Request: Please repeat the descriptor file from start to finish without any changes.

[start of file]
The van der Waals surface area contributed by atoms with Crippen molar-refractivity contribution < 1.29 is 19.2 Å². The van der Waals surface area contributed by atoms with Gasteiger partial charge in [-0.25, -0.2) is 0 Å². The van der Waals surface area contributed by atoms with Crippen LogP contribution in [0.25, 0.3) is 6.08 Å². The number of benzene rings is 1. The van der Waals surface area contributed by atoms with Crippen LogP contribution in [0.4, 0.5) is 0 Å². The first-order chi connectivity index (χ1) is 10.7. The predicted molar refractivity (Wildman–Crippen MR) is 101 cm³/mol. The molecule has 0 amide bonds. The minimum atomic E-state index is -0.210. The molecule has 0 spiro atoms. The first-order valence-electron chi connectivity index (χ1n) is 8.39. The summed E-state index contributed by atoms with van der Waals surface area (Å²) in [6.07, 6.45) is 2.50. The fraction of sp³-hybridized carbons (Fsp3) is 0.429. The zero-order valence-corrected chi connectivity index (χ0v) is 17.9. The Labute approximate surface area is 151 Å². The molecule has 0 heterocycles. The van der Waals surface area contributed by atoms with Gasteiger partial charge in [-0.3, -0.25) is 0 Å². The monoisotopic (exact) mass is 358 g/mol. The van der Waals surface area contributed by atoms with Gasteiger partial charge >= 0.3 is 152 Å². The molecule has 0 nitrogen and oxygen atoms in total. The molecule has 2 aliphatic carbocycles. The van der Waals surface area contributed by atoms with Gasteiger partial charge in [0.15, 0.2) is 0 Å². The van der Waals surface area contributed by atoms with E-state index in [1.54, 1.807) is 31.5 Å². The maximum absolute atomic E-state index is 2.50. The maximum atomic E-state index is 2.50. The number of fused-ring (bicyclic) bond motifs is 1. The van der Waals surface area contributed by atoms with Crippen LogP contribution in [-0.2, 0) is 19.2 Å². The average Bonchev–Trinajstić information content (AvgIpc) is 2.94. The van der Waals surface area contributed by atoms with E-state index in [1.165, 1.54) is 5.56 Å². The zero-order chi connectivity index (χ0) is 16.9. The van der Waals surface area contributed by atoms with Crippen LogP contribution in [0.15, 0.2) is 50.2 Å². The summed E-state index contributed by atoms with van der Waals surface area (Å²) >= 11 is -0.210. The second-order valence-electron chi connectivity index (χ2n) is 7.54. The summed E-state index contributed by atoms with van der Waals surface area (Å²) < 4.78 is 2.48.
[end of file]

The van der Waals surface area contributed by atoms with Crippen molar-refractivity contribution < 1.29 is 19.2 Å². The van der Waals surface area contributed by atoms with Gasteiger partial charge in [-0.25, -0.2) is 0 Å². The van der Waals surface area contributed by atoms with Crippen LogP contribution in [0.25, 0.3) is 6.08 Å². The number of benzene rings is 1. The van der Waals surface area contributed by atoms with Crippen LogP contribution in [0.4, 0.5) is 0 Å². The first-order chi connectivity index (χ1) is 10.7. The predicted molar refractivity (Wildman–Crippen MR) is 101 cm³/mol. The molecule has 0 amide bonds. The minimum atomic E-state index is -0.210. The molecule has 0 spiro atoms. The first-order valence-electron chi connectivity index (χ1n) is 8.39. The summed E-state index contributed by atoms with van der Waals surface area (Å²) in [6.07, 6.45) is 2.50. The fraction of sp³-hybridized carbons (Fsp3) is 0.429. The zero-order valence-corrected chi connectivity index (χ0v) is 17.9. The Labute approximate surface area is 151 Å². The molecule has 0 heterocycles. The van der Waals surface area contributed by atoms with Gasteiger partial charge in [-0.3, -0.25) is 0 Å². The monoisotopic (exact) mass is 358 g/mol. The van der Waals surface area contributed by atoms with Gasteiger partial charge >= 0.3 is 152 Å². The molecule has 0 nitrogen and oxygen atoms in total. The molecule has 2 aliphatic carbocycles. The van der Waals surface area contributed by atoms with Gasteiger partial charge in [0.15, 0.2) is 0 Å². The van der Waals surface area contributed by atoms with E-state index in [1.54, 1.807) is 31.5 Å². The maximum absolute atomic E-state index is 2.50. The maximum atomic E-state index is 2.50. The number of fused-ring (bicyclic) bond motifs is 1. The van der Waals surface area contributed by atoms with Crippen LogP contribution in [-0.2, 0) is 19.2 Å². The average Bonchev–Trinajstić information content (AvgIpc) is 2.94. The van der Waals surface area contributed by atoms with E-state index in [1.165, 1.54) is 5.56 Å². The zero-order chi connectivity index (χ0) is 16.9. The van der Waals surface area contributed by atoms with Crippen LogP contribution in [0.15, 0.2) is 50.2 Å². The summed E-state index contributed by atoms with van der Waals surface area (Å²) >= 11 is -0.210. The second-order valence-electron chi connectivity index (χ2n) is 7.54. The summed E-state index contributed by atoms with van der Waals surface area (Å²) < 4.78 is 2.48.